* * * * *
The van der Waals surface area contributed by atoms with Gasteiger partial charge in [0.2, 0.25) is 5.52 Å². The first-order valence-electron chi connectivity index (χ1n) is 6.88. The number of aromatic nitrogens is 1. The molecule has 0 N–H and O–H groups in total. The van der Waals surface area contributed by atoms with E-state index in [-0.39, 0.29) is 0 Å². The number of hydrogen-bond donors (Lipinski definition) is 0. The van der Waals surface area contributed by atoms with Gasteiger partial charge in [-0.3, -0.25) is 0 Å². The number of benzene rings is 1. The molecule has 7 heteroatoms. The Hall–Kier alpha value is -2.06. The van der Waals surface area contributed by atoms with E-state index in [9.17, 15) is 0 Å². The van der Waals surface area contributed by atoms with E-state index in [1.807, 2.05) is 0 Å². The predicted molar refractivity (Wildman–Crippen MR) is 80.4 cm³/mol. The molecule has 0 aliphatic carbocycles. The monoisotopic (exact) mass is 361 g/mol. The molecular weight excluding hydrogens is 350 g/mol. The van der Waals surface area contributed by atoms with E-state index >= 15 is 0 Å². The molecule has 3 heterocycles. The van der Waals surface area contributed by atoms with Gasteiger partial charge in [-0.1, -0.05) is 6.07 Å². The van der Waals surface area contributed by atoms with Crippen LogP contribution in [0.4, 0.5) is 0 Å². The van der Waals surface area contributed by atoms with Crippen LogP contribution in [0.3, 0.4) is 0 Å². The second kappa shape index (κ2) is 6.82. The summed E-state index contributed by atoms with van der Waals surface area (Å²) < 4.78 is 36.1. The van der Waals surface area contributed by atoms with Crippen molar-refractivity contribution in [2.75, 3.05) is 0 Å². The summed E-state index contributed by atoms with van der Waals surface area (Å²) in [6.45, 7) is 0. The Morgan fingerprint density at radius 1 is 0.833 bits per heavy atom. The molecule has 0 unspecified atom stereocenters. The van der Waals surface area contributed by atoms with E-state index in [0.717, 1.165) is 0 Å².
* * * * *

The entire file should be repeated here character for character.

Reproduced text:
The van der Waals surface area contributed by atoms with Gasteiger partial charge in [0.2, 0.25) is 5.52 Å². The first-order valence-electron chi connectivity index (χ1n) is 6.88. The number of aromatic nitrogens is 1. The molecule has 0 N–H and O–H groups in total. The van der Waals surface area contributed by atoms with E-state index in [-0.39, 0.29) is 0 Å². The number of hydrogen-bond donors (Lipinski definition) is 0. The van der Waals surface area contributed by atoms with Gasteiger partial charge in [-0.3, -0.25) is 0 Å². The number of benzene rings is 1. The molecule has 7 heteroatoms. The Hall–Kier alpha value is -2.06. The van der Waals surface area contributed by atoms with E-state index in [9.17, 15) is 0 Å². The van der Waals surface area contributed by atoms with E-state index in [1.807, 2.05) is 0 Å². The predicted molar refractivity (Wildman–Crippen MR) is 80.4 cm³/mol. The molecule has 0 aliphatic carbocycles. The monoisotopic (exact) mass is 361 g/mol. The molecular weight excluding hydrogens is 350 g/mol. The van der Waals surface area contributed by atoms with E-state index >= 15 is 0 Å². The molecule has 3 heterocycles. The van der Waals surface area contributed by atoms with Gasteiger partial charge in [-0.1, -0.05) is 6.07 Å². The van der Waals surface area contributed by atoms with Crippen LogP contribution in [0.4, 0.5) is 0 Å². The van der Waals surface area contributed by atoms with Crippen LogP contribution in [0.3, 0.4) is 0 Å². The second kappa shape index (κ2) is 6.82. The summed E-state index contributed by atoms with van der Waals surface area (Å²) < 4.78 is 36.1. The van der Waals surface area contributed by atoms with Crippen molar-refractivity contribution in [2.75, 3.05) is 0 Å². The summed E-state index contributed by atoms with van der Waals surface area (Å²) in [6.45, 7) is 0. The Morgan fingerprint density at radius 1 is 0.833 bits per heavy atom. The molecule has 0 unspecified atom stereocenters. The van der Waals surface area contributed by atoms with E-state index in [0.717, 1.165) is 0 Å².